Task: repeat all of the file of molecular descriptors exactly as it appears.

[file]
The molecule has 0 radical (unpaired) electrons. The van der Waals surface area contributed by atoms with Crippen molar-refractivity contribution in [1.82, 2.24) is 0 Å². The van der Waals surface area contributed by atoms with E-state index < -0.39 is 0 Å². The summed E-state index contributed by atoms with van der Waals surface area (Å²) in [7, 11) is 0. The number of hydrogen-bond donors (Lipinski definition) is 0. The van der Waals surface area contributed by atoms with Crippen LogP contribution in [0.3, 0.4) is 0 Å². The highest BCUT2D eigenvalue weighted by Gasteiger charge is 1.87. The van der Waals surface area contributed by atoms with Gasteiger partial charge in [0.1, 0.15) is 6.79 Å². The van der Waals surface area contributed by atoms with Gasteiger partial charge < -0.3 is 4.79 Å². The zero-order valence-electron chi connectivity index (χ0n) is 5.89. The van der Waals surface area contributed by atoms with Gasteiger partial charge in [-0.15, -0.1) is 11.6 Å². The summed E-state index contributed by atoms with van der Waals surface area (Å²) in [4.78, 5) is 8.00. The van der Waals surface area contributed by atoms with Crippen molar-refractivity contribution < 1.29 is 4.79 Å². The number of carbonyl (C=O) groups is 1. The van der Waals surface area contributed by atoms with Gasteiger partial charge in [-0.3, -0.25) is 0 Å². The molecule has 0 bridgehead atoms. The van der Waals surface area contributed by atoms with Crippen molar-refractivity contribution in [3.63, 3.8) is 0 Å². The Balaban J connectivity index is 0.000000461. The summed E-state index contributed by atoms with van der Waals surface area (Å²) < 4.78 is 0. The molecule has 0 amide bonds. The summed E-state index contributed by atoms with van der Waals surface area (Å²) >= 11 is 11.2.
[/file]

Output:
The molecule has 0 radical (unpaired) electrons. The van der Waals surface area contributed by atoms with Crippen molar-refractivity contribution in [1.82, 2.24) is 0 Å². The van der Waals surface area contributed by atoms with E-state index < -0.39 is 0 Å². The summed E-state index contributed by atoms with van der Waals surface area (Å²) in [7, 11) is 0. The number of hydrogen-bond donors (Lipinski definition) is 0. The van der Waals surface area contributed by atoms with Crippen LogP contribution in [0.3, 0.4) is 0 Å². The highest BCUT2D eigenvalue weighted by Gasteiger charge is 1.87. The van der Waals surface area contributed by atoms with Gasteiger partial charge in [0.1, 0.15) is 6.79 Å². The van der Waals surface area contributed by atoms with Gasteiger partial charge < -0.3 is 4.79 Å². The zero-order valence-electron chi connectivity index (χ0n) is 5.89. The van der Waals surface area contributed by atoms with Gasteiger partial charge in [-0.15, -0.1) is 11.6 Å². The summed E-state index contributed by atoms with van der Waals surface area (Å²) in [4.78, 5) is 8.00. The van der Waals surface area contributed by atoms with Crippen molar-refractivity contribution < 1.29 is 4.79 Å². The number of carbonyl (C=O) groups is 1. The van der Waals surface area contributed by atoms with Gasteiger partial charge in [-0.3, -0.25) is 0 Å². The molecule has 0 bridgehead atoms. The van der Waals surface area contributed by atoms with Crippen molar-refractivity contribution in [3.63, 3.8) is 0 Å². The Balaban J connectivity index is 0.000000461. The summed E-state index contributed by atoms with van der Waals surface area (Å²) < 4.78 is 0. The molecule has 0 amide bonds. The summed E-state index contributed by atoms with van der Waals surface area (Å²) >= 11 is 11.2.